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COURT FINDS THAT AN ELECTRONICALLY SIGNED AGREEMENT PERFECTS A MECHANIC’S LIEN

Posted on: August 29th, 2014 by admin

ABC In a case that modernizes the Massachusetts mechanics’ lien statute, M.G.L. c. 254 et seq., Bennett & Belfort Attorney Eric LeBlanc successfully argued that electronic signatures satisfy the mechanics’ lien statute’s “written contract” requirement.  In the recent Massachusetts Superior Court decision Clean Properties, Inc. v. Riselli, the Middlesex Superior Court decided that “[n]othing in the mechanics’ lien statute requires a physical signature…on a piece of paper rather than an acceptance of written contract terms by an electronic signature that is conveyed by email.” (C.A. No. 2014-04742) (Salinger, J.)

In Clean Properties, it is alleged that Defendant, Carol Riselli, was provided with a written proposed contract by Clean Properties, Inc., an environmental services company, to perform environmental cleanup work on an emergency basis at Riselli’s property.  Riselli apparently responded via email, stating that she agreed to the terms of the contract.  After Clean Properties performed substantial work on the property, it is claimed Riselli failed to make a single payment.  Clean Properties placed a mechanics’ lien on Riselli’s property, and initiated litigation to recover payment for its services.  Riselli attempted to dissolve the mechanics’ lien, claiming that because there was no signed, written agreement, the “written contract” requirement of the mechanics’ lien statute was not satisfied. The Court disagreed.

Defendant unsuccessfully argued that “no written contract was ever formed because neither party affixed a handwritten signature to a paper form of the contract.”  However, the Court appears to have been persuaded by the plain meaning of the Massachusetts Uniform Electronic Transactions Act (“MUETA”), M.G.L. 110G et seq., which provides that an electronic record or acceptance by email results in a binding contract, and satisfies the statutory requirements of a “written contract.”   The MUETA defines an electronic record as, “a record created, generated, sent, communicated, received or stored by electronic means,” and does not require a physical signature for it to be enforced.

Superior Court Judge Kenneth W. Salinger agreed and found on these facts that the email Riselli sent to Clean Properties, Inc., which contained her name in the signature block, and expressed her assent to be bound by the deal, formed a binding electronic record under the Uniform Electronic Transactions Act.

The Clean Properties, Inc. v. Riselli decision is further evidence that the law is evolving to meet the pervasive use of new technology in business and society at large.  In light of today’s wide use of electronic communications, this precedent adds clarity that both businesses and individuals can rely upon.  The decision underscores that even in our rapidly evolving world of tweets, face book and electronic mail, the old adage coined by William Penn still holds true: “Rarely promise, but, if lawful, constantly perform.”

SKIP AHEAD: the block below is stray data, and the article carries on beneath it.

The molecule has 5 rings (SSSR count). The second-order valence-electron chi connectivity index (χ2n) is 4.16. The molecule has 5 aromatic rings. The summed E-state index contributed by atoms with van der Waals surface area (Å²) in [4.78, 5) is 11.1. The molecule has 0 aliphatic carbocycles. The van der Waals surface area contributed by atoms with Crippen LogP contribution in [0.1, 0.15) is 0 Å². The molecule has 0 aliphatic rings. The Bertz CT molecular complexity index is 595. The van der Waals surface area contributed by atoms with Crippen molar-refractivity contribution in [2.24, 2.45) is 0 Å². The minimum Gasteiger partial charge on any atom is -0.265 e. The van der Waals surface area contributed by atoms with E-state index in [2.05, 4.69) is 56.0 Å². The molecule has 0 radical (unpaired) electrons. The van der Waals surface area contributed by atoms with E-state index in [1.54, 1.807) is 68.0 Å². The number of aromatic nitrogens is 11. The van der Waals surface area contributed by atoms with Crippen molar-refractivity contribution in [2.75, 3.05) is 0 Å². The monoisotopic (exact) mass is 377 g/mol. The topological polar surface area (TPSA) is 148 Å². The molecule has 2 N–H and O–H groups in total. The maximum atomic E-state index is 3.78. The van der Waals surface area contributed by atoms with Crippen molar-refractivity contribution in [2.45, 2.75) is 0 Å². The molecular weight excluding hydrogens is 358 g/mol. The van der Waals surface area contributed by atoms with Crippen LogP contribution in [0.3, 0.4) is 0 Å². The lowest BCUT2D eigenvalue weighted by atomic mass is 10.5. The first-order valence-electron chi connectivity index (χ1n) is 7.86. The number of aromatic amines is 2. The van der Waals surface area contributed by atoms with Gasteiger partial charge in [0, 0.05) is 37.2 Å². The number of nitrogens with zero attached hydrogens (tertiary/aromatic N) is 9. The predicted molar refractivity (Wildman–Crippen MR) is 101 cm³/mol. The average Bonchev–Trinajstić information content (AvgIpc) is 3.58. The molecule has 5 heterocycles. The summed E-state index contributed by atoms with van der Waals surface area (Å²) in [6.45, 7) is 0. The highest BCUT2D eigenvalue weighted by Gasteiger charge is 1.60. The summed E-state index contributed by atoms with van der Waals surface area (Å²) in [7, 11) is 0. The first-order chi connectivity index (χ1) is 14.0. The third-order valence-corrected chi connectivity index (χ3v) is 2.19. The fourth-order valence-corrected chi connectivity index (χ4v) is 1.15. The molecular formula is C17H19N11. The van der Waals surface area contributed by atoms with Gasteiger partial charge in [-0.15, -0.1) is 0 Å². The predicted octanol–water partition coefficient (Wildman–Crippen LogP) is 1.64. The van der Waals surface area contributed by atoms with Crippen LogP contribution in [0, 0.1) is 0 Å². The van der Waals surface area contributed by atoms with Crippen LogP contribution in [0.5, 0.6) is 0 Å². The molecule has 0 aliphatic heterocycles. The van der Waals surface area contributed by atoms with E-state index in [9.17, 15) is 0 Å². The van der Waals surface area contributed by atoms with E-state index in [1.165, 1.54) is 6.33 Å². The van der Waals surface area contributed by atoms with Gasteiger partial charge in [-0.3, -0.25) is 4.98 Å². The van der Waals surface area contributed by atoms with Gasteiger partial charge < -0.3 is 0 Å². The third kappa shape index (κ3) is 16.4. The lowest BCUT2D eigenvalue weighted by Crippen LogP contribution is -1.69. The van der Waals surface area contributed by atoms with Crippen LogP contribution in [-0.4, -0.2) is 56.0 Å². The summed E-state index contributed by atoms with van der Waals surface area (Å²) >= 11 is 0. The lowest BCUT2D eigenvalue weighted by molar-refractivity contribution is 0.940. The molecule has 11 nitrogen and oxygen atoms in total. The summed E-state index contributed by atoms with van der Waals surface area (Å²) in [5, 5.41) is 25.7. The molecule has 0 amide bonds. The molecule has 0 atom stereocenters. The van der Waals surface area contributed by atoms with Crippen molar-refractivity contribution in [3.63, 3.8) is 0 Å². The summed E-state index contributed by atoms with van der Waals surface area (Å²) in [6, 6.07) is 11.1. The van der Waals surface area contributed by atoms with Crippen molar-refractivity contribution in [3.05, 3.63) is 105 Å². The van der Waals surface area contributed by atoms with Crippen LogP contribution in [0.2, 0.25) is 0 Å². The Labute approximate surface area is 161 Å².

Company That Fails to Safeguard Information Cannot Hold Contractor Liable for Stealing It

Posted on: February 14th, 2014 by admin

15286003-confidential-stampA recent Massachusetts Superior Court decision underscores the importance of being proactive when it comes to protecting trade secrets.  The Plaintiff, C.R.T.R., Inc., filed suit for misappropriation of trade secrets against an independent contractor who took customer lists, accounting records, and other sensitive information with him when his contract ended.  However, the Court granted judgment in favor of the Defendant and dismissed the case.

Although customer lists and financial data are typically considered confidential, Massachusetts Courts will not find a defendant liable for misappropriation unless the plaintiff can show it took sufficient measures to protect the information.  In this case (C.R.T.R., Inc. v. Lao), the Court held that the Plaintiff did not do enough to safeguard its information.  The company did not require the contractor to sign a confidentiality agreement; it had no policies concerning trade secrets or confidential information; and the customer lists were freely available through its computer system.  In addition, some of the company’s customers were publicly identified on its website.